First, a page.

I typically hold 72-word themelesses to a very high bar, because they're pretty easy to execute on. For me to pick one as a POW!, it usually has to contain well over 10 great entries, and close to no crossword glue. This one made me rethink my criteria. I counted about 11 assets and 3-4 liabilities. EEE in particular is EEEgregious, a constructor's crutch that I'd never use in one of my puzzles.
But I enjoyed the puzzle so much, that I was able to overlook these issues. Although there were some lost opportunities in the long slots — ARTINESS and GET REST don't do much except take up valuable real estate — the feature entries were so strong. Made me think I need to adjust my evaluation metrics, perhaps giving strong entries one point and super-strong ones two points?
My OCD need to measure and record everything aside, themeless puzzles are all about how the entries hit a solver's personal interests. This one was spot-on for me.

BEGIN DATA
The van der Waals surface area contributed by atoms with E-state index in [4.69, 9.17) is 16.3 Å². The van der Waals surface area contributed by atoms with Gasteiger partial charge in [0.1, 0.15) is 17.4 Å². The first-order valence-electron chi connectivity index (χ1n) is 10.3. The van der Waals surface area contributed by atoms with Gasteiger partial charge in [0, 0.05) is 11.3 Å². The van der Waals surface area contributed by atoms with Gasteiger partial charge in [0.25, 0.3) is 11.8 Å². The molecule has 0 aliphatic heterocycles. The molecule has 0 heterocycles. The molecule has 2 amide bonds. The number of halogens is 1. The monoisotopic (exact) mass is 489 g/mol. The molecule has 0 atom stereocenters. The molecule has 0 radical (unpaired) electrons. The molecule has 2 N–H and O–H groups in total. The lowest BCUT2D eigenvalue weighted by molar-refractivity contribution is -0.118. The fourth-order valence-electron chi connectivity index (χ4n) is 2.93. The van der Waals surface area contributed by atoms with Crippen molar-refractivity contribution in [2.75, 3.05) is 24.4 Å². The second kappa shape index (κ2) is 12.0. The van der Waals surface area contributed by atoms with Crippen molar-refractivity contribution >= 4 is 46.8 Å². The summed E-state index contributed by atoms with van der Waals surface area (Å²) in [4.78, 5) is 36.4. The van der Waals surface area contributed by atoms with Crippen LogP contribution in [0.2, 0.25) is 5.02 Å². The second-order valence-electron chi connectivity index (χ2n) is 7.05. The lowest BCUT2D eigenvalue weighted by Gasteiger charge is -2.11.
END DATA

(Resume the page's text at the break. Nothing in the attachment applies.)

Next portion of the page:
★ Just when I think I've seen it all when it comes to "words hidden in phrases" themes, something innovative crops up. Kudos to Andrew for doing something new with it — finding words like LAMB inside phrases is one thing, but finding connected word pairs like LAMB / ASS is on a different level!
Great revealer in ANIMAL MAGNETISM, too. I've seen this phrase used in a couple of crosswords now, and it's cool to get so many different interpretations from different constructors. It would have been incredible to get theme phrases that had the male / female animal-specific terms, like BULL / COW or COCK / HEN, but I imagine that's impossible.
I did wonder if this would have made for a better weekday (15x15) puzzle than a Sunday, as the theme was straightforward once I figured out the gist. But there's something nice about a straightforward Sunday puzzle once in a while — I imagine that some (many?) novice Sunday solvers breathe a huge sigh of relief when the theme is something they can easily understand.